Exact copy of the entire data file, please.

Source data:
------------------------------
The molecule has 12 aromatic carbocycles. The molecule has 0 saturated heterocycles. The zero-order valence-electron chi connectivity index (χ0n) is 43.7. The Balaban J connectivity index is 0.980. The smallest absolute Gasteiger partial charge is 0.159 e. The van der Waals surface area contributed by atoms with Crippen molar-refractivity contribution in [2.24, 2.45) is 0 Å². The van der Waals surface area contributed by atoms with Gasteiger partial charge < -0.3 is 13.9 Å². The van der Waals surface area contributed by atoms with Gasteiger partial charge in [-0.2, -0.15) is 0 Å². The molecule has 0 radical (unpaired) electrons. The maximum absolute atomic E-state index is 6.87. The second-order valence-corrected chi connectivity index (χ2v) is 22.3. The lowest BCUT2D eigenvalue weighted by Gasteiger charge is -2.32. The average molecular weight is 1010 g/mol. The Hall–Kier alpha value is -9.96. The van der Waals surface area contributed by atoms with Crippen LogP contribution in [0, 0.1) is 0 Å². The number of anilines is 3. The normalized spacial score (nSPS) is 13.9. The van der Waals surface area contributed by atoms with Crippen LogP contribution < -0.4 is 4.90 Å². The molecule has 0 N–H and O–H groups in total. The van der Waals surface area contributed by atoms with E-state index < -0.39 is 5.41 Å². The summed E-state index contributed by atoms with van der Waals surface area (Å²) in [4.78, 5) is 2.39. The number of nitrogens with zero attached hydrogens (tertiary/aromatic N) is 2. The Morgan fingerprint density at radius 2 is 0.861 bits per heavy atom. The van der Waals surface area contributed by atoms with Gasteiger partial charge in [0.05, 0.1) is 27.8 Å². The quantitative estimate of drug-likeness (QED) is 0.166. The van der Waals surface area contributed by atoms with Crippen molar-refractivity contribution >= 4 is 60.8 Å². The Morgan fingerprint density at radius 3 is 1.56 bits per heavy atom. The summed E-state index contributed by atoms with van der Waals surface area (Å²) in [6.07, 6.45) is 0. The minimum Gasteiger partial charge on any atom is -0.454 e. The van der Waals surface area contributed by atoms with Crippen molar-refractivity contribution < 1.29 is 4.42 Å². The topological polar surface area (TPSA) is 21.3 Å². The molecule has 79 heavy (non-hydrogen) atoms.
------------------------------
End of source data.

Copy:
The molecule has 12 aromatic carbocycles. The molecule has 0 saturated heterocycles. The zero-order valence-electron chi connectivity index (χ0n) is 43.7. The Balaban J connectivity index is 0.980. The smallest absolute Gasteiger partial charge is 0.159 e. The van der Waals surface area contributed by atoms with Crippen molar-refractivity contribution in [2.24, 2.45) is 0 Å². The van der Waals surface area contributed by atoms with Gasteiger partial charge < -0.3 is 13.9 Å². The van der Waals surface area contributed by atoms with Gasteiger partial charge in [-0.2, -0.15) is 0 Å². The molecule has 0 radical (unpaired) electrons. The maximum absolute atomic E-state index is 6.87. The second-order valence-corrected chi connectivity index (χ2v) is 22.3. The lowest BCUT2D eigenvalue weighted by Gasteiger charge is -2.32. The average molecular weight is 1010 g/mol. The Hall–Kier alpha value is -9.96. The van der Waals surface area contributed by atoms with Crippen LogP contribution in [0, 0.1) is 0 Å². The number of anilines is 3. The normalized spacial score (nSPS) is 13.9. The van der Waals surface area contributed by atoms with Crippen LogP contribution < -0.4 is 4.90 Å². The molecule has 0 N–H and O–H groups in total. The van der Waals surface area contributed by atoms with E-state index < -0.39 is 5.41 Å². The summed E-state index contributed by atoms with van der Waals surface area (Å²) in [4.78, 5) is 2.39. The number of nitrogens with zero attached hydrogens (tertiary/aromatic N) is 2. The Morgan fingerprint density at radius 2 is 0.861 bits per heavy atom. The van der Waals surface area contributed by atoms with Gasteiger partial charge in [0.05, 0.1) is 27.8 Å². The quantitative estimate of drug-likeness (QED) is 0.166. The van der Waals surface area contributed by atoms with Crippen molar-refractivity contribution >= 4 is 60.8 Å². The Morgan fingerprint density at radius 3 is 1.56 bits per heavy atom. The summed E-state index contributed by atoms with van der Waals surface area (Å²) in [6.07, 6.45) is 0. The minimum Gasteiger partial charge on any atom is -0.454 e. The van der Waals surface area contributed by atoms with Crippen molar-refractivity contribution < 1.29 is 4.42 Å². The topological polar surface area (TPSA) is 21.3 Å². The molecule has 79 heavy (non-hydrogen) atoms.